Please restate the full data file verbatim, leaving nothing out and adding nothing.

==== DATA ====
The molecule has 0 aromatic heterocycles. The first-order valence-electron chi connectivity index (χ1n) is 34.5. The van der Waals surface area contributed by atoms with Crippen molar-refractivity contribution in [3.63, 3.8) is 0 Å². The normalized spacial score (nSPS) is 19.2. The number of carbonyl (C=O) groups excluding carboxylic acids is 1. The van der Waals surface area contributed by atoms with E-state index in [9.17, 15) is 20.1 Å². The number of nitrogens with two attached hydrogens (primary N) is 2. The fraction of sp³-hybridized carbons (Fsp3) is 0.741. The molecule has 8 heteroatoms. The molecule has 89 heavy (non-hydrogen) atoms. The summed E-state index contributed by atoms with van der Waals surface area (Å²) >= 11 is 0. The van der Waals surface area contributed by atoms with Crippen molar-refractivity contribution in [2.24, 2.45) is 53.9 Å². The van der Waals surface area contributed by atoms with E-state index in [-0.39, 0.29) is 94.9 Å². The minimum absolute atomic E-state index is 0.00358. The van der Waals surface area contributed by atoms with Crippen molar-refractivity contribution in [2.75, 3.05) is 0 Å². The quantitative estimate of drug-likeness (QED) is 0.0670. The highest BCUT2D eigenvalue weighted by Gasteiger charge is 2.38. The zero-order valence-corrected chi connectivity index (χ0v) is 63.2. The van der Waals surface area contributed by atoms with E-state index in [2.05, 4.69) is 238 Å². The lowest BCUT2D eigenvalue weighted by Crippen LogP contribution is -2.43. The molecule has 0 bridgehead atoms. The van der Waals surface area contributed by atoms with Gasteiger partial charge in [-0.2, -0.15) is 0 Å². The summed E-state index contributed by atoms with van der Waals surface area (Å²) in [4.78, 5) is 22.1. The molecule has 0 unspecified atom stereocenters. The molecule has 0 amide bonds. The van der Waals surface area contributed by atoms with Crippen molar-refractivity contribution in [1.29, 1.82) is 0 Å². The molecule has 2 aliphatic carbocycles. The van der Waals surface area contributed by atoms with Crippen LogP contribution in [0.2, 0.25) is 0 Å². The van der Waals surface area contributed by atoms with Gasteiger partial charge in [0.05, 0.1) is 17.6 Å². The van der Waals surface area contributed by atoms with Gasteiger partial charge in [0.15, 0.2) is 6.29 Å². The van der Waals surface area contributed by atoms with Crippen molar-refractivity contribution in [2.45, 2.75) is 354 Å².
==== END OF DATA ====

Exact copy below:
The molecule has 0 aromatic heterocycles. The first-order valence-electron chi connectivity index (χ1n) is 34.5. The van der Waals surface area contributed by atoms with Crippen molar-refractivity contribution in [3.63, 3.8) is 0 Å². The normalized spacial score (nSPS) is 19.2. The number of carbonyl (C=O) groups excluding carboxylic acids is 1. The van der Waals surface area contributed by atoms with E-state index in [9.17, 15) is 20.1 Å². The number of nitrogens with two attached hydrogens (primary N) is 2. The fraction of sp³-hybridized carbons (Fsp3) is 0.741. The molecule has 8 heteroatoms. The molecule has 89 heavy (non-hydrogen) atoms. The summed E-state index contributed by atoms with van der Waals surface area (Å²) >= 11 is 0. The van der Waals surface area contributed by atoms with Crippen molar-refractivity contribution in [2.24, 2.45) is 53.9 Å². The van der Waals surface area contributed by atoms with E-state index in [-0.39, 0.29) is 94.9 Å². The minimum absolute atomic E-state index is 0.00358. The van der Waals surface area contributed by atoms with Crippen molar-refractivity contribution in [2.75, 3.05) is 0 Å². The quantitative estimate of drug-likeness (QED) is 0.0670. The highest BCUT2D eigenvalue weighted by Gasteiger charge is 2.38. The zero-order valence-corrected chi connectivity index (χ0v) is 63.2. The van der Waals surface area contributed by atoms with E-state index in [2.05, 4.69) is 238 Å². The lowest BCUT2D eigenvalue weighted by Crippen LogP contribution is -2.43. The molecule has 0 bridgehead atoms. The van der Waals surface area contributed by atoms with Gasteiger partial charge in [-0.2, -0.15) is 0 Å². The summed E-state index contributed by atoms with van der Waals surface area (Å²) in [4.78, 5) is 22.1. The molecule has 0 unspecified atom stereocenters. The molecule has 0 amide bonds. The van der Waals surface area contributed by atoms with Crippen molar-refractivity contribution in [1.29, 1.82) is 0 Å². The molecule has 2 aliphatic carbocycles. The van der Waals surface area contributed by atoms with Crippen LogP contribution in [0.2, 0.25) is 0 Å². The van der Waals surface area contributed by atoms with Gasteiger partial charge in [0.05, 0.1) is 17.6 Å². The van der Waals surface area contributed by atoms with Gasteiger partial charge in [0.15, 0.2) is 6.29 Å². The van der Waals surface area contributed by atoms with Crippen molar-refractivity contribution in [2.45, 2.75) is 354 Å².